Monday, October 1, 2012

Canning Apple Sauce and It's Looking More and More Farmy Around Here

The score is 2-nothing Reds
No, those are not our chickens but yes, that is our backyard. Our neighbors acquired some chickens this year and now they are regular visitors to our yard. I'm curious to see how they will fare over the winter. Perhaps we can learn from their successes/failures and try keeping chickens ourselves one day. They had intended to purchase 6 hen chicks but one turned out to be a rooster, much to their dismay. Now there is even cock-a-doodle dooing in the neighborhood. Very farmy indeed.

It is the first day of October. While the nights have been appropriately chilly, it is predicted to hit 98 degrees in Quincy today! And this at 3500 feet above sea level. It has been over 100 in the valley. Some people are complaining, but not yours truly. I know the cold is on its way so I continue to steep myself in the heat, letting it permeate through my body and penetrate my bones, as if by doing so it may help carry me through the winter to come.

Similar to the grape harvest this year, our apples had to be stripped from the tree all in one go due to bear activity. The perfect ones were saved for eating and the rest were cooked into sauce and canned.

Y'all know how to make and preserve apple sauce right? Again, I was so impressed with the amount of traffic to my peach salsa canning post that I wonder if there isn't a resurgence in interest in canning. I myself am a beginning and rather lazy canner but apple sauce is truly simple. The most time consuming and labor intensive part is peeling and coring all the apples. This can also be a nice relaxing activity if you allow time for it. I have great memories of an apple sauce making day with friends last fall. We sat around an outdoor table peeling away the afternoon.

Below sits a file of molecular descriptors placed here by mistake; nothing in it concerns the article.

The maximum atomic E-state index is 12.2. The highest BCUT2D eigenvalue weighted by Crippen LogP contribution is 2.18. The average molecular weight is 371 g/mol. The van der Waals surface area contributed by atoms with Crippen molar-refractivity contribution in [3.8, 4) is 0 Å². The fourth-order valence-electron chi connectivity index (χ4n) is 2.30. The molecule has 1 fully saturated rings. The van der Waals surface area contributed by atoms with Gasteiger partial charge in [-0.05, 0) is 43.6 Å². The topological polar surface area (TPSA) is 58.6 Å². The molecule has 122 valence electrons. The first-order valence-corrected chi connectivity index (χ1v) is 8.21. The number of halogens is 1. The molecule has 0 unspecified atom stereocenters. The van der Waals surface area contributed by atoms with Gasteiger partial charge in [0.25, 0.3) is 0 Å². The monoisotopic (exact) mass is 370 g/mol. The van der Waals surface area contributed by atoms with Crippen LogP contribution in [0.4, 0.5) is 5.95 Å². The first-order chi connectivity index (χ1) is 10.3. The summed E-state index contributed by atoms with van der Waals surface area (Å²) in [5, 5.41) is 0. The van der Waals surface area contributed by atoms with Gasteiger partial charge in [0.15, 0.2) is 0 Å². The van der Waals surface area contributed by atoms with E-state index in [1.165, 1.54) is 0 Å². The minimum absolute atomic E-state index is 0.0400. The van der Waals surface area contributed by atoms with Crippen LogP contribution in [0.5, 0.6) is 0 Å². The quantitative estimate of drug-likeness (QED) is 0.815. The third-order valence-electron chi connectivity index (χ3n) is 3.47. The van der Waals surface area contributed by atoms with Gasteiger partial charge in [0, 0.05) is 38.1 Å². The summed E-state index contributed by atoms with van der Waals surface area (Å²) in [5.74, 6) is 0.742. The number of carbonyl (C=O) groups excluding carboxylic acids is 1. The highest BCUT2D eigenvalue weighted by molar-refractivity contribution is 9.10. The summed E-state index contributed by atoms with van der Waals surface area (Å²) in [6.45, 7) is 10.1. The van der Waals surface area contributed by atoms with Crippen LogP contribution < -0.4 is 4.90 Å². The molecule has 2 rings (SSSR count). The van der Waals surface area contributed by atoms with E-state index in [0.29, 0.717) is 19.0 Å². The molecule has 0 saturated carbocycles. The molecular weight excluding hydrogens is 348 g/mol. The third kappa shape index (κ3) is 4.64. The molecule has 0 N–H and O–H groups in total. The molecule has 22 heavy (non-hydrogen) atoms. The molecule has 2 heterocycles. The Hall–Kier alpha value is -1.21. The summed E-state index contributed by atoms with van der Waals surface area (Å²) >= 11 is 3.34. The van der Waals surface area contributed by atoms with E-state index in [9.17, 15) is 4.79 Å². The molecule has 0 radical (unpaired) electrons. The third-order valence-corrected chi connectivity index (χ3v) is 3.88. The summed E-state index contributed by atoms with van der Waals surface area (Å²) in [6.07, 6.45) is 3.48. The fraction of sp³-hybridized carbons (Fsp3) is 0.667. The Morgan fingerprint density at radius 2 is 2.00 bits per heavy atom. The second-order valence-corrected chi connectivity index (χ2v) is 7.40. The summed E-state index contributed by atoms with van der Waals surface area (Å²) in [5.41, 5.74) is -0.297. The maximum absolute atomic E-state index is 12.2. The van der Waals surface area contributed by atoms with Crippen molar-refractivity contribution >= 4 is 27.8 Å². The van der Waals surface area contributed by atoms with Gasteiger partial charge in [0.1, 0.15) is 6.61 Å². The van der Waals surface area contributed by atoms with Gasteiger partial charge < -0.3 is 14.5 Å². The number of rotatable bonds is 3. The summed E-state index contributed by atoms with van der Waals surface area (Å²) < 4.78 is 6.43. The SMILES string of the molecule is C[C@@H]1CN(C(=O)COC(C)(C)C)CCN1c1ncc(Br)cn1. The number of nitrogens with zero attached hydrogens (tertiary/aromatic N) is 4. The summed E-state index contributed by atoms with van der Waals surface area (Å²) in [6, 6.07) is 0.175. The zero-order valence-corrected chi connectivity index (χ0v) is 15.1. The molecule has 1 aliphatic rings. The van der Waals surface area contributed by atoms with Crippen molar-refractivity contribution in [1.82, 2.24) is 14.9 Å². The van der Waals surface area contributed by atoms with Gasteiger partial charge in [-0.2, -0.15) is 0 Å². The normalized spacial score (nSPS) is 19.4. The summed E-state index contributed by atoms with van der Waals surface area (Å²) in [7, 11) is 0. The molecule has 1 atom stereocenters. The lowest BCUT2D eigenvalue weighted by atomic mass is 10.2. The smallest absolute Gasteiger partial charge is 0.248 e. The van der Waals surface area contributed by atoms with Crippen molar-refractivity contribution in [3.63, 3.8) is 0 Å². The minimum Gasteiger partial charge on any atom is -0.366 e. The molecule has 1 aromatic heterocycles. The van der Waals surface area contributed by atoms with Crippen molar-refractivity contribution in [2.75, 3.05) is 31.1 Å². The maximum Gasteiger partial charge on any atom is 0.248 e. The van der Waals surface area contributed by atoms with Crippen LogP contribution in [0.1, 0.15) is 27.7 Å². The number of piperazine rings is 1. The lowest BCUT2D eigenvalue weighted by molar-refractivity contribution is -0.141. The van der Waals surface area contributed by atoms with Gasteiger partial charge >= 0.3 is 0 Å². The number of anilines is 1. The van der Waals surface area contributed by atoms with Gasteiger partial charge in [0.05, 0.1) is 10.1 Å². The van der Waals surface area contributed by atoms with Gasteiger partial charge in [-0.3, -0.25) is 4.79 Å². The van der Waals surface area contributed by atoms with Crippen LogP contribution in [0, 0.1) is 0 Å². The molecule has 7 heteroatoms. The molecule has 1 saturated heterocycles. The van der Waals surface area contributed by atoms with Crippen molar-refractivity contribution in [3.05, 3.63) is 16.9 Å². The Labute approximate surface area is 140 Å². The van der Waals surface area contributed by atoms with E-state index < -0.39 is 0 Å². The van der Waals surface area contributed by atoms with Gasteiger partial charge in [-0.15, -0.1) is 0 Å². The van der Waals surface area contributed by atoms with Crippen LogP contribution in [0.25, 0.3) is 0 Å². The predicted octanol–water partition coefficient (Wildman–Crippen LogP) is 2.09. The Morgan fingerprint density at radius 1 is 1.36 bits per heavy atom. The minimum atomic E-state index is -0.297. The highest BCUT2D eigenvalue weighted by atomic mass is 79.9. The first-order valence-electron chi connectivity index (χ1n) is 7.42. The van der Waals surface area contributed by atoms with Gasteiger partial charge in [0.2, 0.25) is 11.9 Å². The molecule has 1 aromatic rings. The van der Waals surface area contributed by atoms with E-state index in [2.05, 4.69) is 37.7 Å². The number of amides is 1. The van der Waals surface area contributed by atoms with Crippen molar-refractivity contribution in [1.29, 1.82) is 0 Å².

Warning: This is a basic method, not a recipe.
-Once your apples are peeled and quartered squeeze a lemon over them. 
-Put them in a large pot with an inch or two of water and put over medium high heat on the stovetop. Add more water if necessary.
-Cook, stirring occasionally until the apples are tender. 
-Let cool down to warm from hot. 
-Ladle cooked apples and juices into a blender in batches and blend until smooth. 
-Return to pot or saucepan and bring to a simmer. 
-Add sugar and cinnamon to taste. 
-Turn off heat and ladle apple sauce into clean jars. 
-Place lids that were sitting in warm water onto the jars and tighten gently (oxymoron?)
-Lower jars into boiling water and "process" for 10 minutes.
-Remove from water and place on a rack to cool. 
-Wait for popping sounds to indicate the lids have sealed. 
-When the jars have cooled, check that the lids are concave, indicating a good seal.
-Store in cupboard until needed on pork or pancakes or whatever.



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